Leading female actors in South Korean dramas are nothing new, nor is the occasional appearance of a warrior woman archetypal character. But the current drama season is unusual in that two major dramas feature leading ladies in such warriors roles, though neither of them are well known for it. These are Park Shin-hye of "Sisyphus: The Myth" on jTBC and Kim So-hyun of "River Where the Moon Rises" on KBS.
AdvertisementPark Shin-hye has long been known as a sweetheart style of actress in South Korean media. The thirty-one year old star only just recently had her very first foray into action with the zombie film "#ALIVE" last year which necessitated she train at the Seoul Action School. That experience appears to have whet her appetite for "Sisyphus: The Myth" where she plays a mysterious woman from parts unknown with a weak grasp life in modern day Korea but a strong grasp on hand to hand combat.
In the more distant past, Kim So-hyun plays Princess Pyeongkang in "River Where the Moon Rises" which is loosely based on the old folk tale of the story of Princess Pyeongkang and the Fool Ondal. In the original story Pyeongkang is a proper supportive wife, but in the recent adaptation she's a far more proactive heroine, in full clad battle armor. This may prove a bit of a shock to her more usual fans, who know Kim So-hyun from romances such as "The Tale of Nokdu" where she played a more girlish role.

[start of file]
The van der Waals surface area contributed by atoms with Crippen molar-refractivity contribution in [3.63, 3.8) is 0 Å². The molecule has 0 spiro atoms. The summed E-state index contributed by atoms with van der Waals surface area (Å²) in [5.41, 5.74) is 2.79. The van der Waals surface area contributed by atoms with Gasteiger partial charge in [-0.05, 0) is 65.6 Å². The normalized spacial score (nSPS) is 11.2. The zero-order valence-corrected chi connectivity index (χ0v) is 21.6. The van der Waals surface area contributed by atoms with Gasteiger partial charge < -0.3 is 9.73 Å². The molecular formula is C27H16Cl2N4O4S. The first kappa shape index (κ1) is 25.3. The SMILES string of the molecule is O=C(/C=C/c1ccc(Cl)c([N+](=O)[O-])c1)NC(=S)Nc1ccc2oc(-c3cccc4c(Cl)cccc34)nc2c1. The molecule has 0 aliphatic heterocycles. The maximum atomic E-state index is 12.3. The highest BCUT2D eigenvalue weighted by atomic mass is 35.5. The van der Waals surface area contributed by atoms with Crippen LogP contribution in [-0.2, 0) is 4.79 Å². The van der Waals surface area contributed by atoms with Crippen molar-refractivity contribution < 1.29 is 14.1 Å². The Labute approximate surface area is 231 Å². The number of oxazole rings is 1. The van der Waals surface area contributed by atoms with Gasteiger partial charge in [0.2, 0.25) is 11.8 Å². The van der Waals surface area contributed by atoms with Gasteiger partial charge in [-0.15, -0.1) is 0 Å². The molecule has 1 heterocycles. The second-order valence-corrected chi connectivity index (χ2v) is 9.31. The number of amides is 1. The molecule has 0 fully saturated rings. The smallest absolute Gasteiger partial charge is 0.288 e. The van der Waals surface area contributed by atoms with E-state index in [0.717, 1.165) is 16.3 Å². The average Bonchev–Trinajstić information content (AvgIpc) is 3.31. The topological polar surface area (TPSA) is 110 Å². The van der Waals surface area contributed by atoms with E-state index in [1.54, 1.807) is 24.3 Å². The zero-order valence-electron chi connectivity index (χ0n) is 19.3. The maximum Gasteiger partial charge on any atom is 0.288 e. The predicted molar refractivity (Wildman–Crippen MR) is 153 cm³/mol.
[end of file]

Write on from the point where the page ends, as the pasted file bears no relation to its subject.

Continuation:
The dueling examples of the dramas, with "Sisyphus: The Myth" having strong international numbers on Netflix and "River Where the Moon Rises" leading its timeslot, show a new dynamic when it comes to casting. Even in stories where romance is a crucial story element, women are often taking the lead with men playing the support roles. Though a simple twist in the overall dynamic, the change is nonetheless appealing to many viewers even with actresses that have counter-intuitive reputations for such parts.
Written by William Schwartz
Staff writer. Has been writing articles for HanCinema since 2012, having lived in South Korea since 2011. Started out in Gyeongju, then to Daegu, then to Ansan, then to Yeongju, then to Seoul, lived on the road for HanCinema's travel diaries series in the summer of 2016, and is currently settled in Anyang. Has good tips for utilizing South Korea's public bus system. William Schwartz can be contacted via email@example.com. He also has a substack at williamschwartz.substack.com where he discusses the South Korean film industry in broader terms and takes suggestions for future movies to review.
"[HanCinema's News] Warrior Women Dominate South Korean Dramas"
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